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Bust in Ioannina.

Dionysios Skylosophos (Greek: Διονύσιος ὁ Σκυλόσοφος; c. 1560–1611), "the Dog-Philosopher" or "Dogwise"[1] ("skylosophist"[2]), as called by his rivals, was a Greek Orthodox bishop who led two farmer revolts against the Ottoman Empire, in Thessaly (1600) and Ioannina (1611), with Spanish aid.[3]


Early lifeEdit

Dionysius was born in 1541,[4] in Aydonat, Sesprotya, Ottoman Empire (modern Paramythia, Thesprotia, Greece). He was of Greek descent, from Macedonia (specifically Avdella, Grevena regional unit) with Epirotian parentage. At a very young age, Dionysius became a kaloyeros at Dichouni.

At age 15, he went to Padua where he studied medicine, philosophy, philology, logic, astronomy, and poetry. He took the name "Philosophos" (philosopher).

In 1582, he lived in Constantinople and in 1592 he was elected metropolitan bishop of Larissa and Trikke.[5][6]

Due to his astrology, fortune-telling activities and contacts with demons he was deposed by the Patriarchate of Constantinople.[7][better source needed]


Dionysius led a farmer revolt in 1600 in the region of Agrafa. He was demoted from the rank of metropolitan bishop of Larissa for his public speeches inciting rebellion and for his related fundraising activities. He subsequently left for the Republic of Venice where he raised enough funds to pay for a peasant army and tried to get contact with the Pope.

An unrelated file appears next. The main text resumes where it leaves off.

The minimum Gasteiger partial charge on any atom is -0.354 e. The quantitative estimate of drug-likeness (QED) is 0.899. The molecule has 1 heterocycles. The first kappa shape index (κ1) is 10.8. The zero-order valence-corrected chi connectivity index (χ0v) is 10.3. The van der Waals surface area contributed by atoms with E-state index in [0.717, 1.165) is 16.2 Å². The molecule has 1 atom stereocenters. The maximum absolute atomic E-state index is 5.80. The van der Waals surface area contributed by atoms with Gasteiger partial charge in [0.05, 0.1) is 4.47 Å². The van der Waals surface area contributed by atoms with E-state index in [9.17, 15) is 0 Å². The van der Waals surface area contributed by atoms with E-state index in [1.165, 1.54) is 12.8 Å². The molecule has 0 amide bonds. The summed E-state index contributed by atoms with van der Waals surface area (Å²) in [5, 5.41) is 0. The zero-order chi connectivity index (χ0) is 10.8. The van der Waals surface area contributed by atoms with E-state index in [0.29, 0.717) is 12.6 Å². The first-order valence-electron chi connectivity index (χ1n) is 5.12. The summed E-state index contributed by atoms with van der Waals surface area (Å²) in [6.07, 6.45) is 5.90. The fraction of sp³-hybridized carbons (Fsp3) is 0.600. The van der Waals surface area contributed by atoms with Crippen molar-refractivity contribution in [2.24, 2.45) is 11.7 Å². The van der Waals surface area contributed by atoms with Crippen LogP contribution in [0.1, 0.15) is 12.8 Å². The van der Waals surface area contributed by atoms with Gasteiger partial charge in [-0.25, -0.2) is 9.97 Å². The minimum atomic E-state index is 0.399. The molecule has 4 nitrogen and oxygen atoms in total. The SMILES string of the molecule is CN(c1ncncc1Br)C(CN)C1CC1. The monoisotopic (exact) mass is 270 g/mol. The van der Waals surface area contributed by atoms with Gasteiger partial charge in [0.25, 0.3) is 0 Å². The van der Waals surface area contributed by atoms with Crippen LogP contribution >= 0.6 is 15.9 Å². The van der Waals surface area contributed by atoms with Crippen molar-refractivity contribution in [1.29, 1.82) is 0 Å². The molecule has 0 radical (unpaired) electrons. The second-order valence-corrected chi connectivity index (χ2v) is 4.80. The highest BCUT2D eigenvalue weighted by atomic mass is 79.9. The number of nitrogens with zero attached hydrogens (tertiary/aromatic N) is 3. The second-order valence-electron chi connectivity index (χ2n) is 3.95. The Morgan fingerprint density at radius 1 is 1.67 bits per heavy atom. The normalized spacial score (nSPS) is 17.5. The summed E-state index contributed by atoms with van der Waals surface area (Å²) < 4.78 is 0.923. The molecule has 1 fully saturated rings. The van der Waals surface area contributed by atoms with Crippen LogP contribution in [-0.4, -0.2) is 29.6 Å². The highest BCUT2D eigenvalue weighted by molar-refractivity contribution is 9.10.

After returning to Greece, he made his headquarters in the Monastery of St. Demetrius in Dichouni (Greek: Διχούνι) of Thesprotia. As a monk, he toured the surrounding villages, raising an army of about 700 men. Armed with simple weapons, his army succeeded in several surprise attacks against small Ottoman garrisons of the area. Encouraged by these successes, he led his army into Ioannina on 11 September 1611. The inhabitants of the city were so surprised by the sight of the armed men and the fires that they turned against each other in confusion, unaware of the purpose of the fighting. This second revolt by Dionysius in 1611 in Ioannina ended in failure as the Ottoman garrison under Aslan Pasha eventually prevailed.[8]


Dionysius hid in a cave by the lake but was captured. When he was presented to Osman Pasha his famous words were: "I fought in order to free the people from your tortures and your tyranny". Dionysius was tortured and perished upon being flayed alive by the Turks in September 1611. His skin was filled with hay and was paraded around the city,[9] rebuked as the "skylosophos" - rather than "philosophos" (skylos meaning "dog").[10] The term was possibly coined by one of his main opponents, Maximus the Peloponnesian, another monk, loyal to the Patriarchate and the Ottoman empire.

The Greek population was removed from those houses inside the castle of Ioannina and lost their privileges. The old church of Saint John the Baptist, guardian of the city, dating to the period of Justinian, was destroyed and its monks were killed. The Aslan Pasha Mosque was erected in its place in 1618 to commemorate the success of Aslan Pasha in quelling the rebellion.[11]


  1. ^ Archivum Ottomanicum 2003, Winnifrith 2002
  2. ^ Robert Liddell (1965). Mainland Greece. Longmans. p. 138.
  3. ^ Angelos Delēvorrias; Elektra Georgoula; Dēmētrēs Arvanitakēs; Anna Ballian; Mouseio Benakē; Onassis Cultural Center (2005). From Byzantium to modern Greece: Hellenic art in adversity, 1453-1830 : from the collections of the Benaki Museum, Athens. Alexander S. Onassis Public Benefit Foundation ; Athens : Benaki Museum.
  4. ^ Sardelēs 2000, p. 23.